Imagine you’re a brand-new Porsche in 2011. You’re sitting in a dealership, being test-driven by many enamored consumers but never purchased. Later you hear that the 2011 Toyota Camry outsold the Lexus 1.5 to 1, the Cadillac 2 to 1, and the Porsche 10 to 1. You ask yourself: Was it worth being an impressive, expensive car, if no one ever buys you?
That ironic situation is very real for many Ph.D.’s. I faced it myself after getting my master’s and doctorate in computer science from Stanford University, where I built software that revolutionized the study of human movement, became an early expert and core developer of software featured in Scientific American, and was one of four Ph.D.’s chosen from Stanford’s engineering school for a research award.
Having learned after numerous discussions with professors that an academic career wasn’t realistic for my area of focus, I turned my attention to industry. Stanford’s tech-oriented departments drill into their students the idea that they will have no trouble getting a job in industry: The average Ph.D. student gets three job offers.
So I absorbed career advice. I did informational interviews. I received help and guidance from professors, who emphatically reassured me that I could easily get an industry job. I had my résumés submitted and vouched for by employees working in many of the companies where I applied. I prepared hard for interviews. Then the hard truth crashed down on me.
Despite having programmed computers since age 8, I was rejected from about 20 programming jobs. Despite being intimately involved in the management, marketing, user feedback, and design of a widely used software package supported by the National Institutes of Health, and endorsed by the Defense Advanced Research Projects Agency, I was unable to land a product-management job. Despite having processed large amounts of data using optimization, statistics, and control theory, my interviews for data-science jobs didn’t pan out either.
I reached out for advice. No one could pinpoint anything I was doing wrong. Professors and industry veterans inferred I must be saying something really crazy to destroy myself in 30-plus interviews: There was “no way” a person with my credentials could be denied so many jobs. However, I had said nothing crazy. My interviews had largely gone smoothly. And I did eventually land a job closely related to my Ph.D. But the opportunity didn’t arise until a year after finishing my doctorate. Before that lucky break, my accomplishments and efforts weren’t paying off.
As a scientist, I had already been gathering data about that question. Each time I was rejected from a job, I asked the companies for reasons. They were often vague, but two patterns emerged: (1) Companies hesitated to hire a Ph.D. with no industry experience (no big surprise) even if they had selected you for an interview and you did well (surprise!). And (2) my Ph.D. background, while impressive, just didn’t fit the profile of a data scientist (whose background is usually in machine learning or statistics), a product manager (Ph.D.’s couldn’t even apply for Google’s Associate Product Manager Program until recently), or a programmer (my experience writing code at a university, even on a product with 47,000 unique downloads, didn’t count as coding “experience”).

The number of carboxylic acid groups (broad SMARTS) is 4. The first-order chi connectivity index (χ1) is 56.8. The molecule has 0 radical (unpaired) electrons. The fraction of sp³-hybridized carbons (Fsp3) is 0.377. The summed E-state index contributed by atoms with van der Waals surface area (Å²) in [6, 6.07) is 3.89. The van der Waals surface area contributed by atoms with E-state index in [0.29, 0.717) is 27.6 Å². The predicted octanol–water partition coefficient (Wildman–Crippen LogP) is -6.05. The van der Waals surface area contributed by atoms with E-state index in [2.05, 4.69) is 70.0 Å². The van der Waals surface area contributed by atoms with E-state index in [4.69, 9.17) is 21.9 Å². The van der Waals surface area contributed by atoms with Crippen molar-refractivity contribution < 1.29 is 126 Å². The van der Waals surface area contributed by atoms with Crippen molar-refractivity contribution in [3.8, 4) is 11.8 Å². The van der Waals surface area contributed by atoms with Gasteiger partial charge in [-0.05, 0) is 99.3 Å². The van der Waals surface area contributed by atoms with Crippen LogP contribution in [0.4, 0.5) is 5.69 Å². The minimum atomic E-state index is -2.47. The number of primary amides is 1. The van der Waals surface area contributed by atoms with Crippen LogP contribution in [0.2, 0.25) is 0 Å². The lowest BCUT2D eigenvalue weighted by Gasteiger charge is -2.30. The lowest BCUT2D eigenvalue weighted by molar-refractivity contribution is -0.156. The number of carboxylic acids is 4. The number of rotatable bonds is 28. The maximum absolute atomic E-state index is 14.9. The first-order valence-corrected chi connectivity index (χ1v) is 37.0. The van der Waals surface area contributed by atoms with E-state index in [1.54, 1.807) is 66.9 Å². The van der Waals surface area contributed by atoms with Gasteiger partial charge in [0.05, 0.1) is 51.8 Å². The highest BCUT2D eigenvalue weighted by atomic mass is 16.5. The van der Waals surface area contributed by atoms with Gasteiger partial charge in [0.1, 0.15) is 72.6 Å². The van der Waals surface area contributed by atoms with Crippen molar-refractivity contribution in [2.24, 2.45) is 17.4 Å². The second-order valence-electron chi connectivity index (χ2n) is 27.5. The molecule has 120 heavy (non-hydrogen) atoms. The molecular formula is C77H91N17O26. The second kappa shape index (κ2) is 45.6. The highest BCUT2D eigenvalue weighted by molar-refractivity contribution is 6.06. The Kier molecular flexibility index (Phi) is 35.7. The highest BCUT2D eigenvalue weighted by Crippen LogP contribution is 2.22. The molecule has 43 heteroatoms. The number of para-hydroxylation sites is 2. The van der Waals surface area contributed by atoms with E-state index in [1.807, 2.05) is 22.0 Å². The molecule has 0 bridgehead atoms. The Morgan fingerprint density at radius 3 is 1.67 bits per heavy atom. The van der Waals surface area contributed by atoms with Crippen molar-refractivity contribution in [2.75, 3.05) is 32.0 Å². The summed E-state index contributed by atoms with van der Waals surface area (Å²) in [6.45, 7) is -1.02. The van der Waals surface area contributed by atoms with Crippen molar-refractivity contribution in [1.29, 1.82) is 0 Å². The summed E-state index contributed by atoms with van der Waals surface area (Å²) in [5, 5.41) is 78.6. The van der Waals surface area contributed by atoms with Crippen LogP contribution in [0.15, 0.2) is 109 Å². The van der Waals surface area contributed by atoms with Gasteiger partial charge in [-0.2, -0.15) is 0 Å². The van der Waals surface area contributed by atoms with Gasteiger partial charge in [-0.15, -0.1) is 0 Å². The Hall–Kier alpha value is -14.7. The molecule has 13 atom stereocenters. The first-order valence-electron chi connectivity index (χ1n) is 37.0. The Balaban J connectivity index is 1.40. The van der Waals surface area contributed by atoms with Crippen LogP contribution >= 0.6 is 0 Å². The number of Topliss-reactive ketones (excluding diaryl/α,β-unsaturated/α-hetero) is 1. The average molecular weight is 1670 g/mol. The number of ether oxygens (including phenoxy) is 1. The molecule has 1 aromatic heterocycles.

It was like being a chameleon and trying to get jobs where you had to be red, blue, or black. Yes, you’re capable of becoming any of those colors, but companies would rather hire animals that already were those specific colors. My unusual Ph.D.—in contrast to my professors’ beliefs—severely limited my career options in industry, despite my software background and my Stanford computer-science degrees (which are widely considered synonymous with wild success in Silicon Valley’s tech scene).
I eventually realized that, like many Ph.D.’s in many other fields, I had fallen into the Ph.D.-industry gap—i.e., the gap between highly specialized Ph.D. training and corporate-world expectations of hiring candidates who are industry friendly. Even in “lucrative” fields like computer science, job postings that say things like “Ph.D. or dropped out of Ph.D. a plus” show just how wide that gap really is.
So we have today’s employment climate. At one end, companies hire whoever can get the job done, like consumers buying reliable, affordable sedans. At the other end, universities, including deeply industry-savvy ones like Stanford, pump out Ph.D.’s who, like luxury cars, are too specialized and expensive for most employers.
I don’t believe that “top” graduates are entitled to jobs, or that going to a “top” university makes you “better” than anyone else, or that I “deserved” an easier job search. However, my story vividly shows that even the powerful “Stanford computer science” label can fail to overcome the industry skepticism of hiring a Ph.D. whose experience seems too academic and not industry friendly enough.
Awareness of that industry perception is alarmingly low: Even the world’s most respected, business-savvy professors can misjudge companies’ valuations of the doctoral degrees they so thoughtfully hand out. We need to talk about that publicly. When taxpayer dollars pay to produce large numbers of Ph.D.’s, only to have them struggle to contribute to the economy, society as a whole loses.
Chand John is a software engineer, entrepreneur, and biomechanist. He will be writing occasionally for the Ph.D. Placement Project blog on nonacademic careers for Ph.D.’s, and steps they can take to adjust to the industry job market and workplace.Return to Top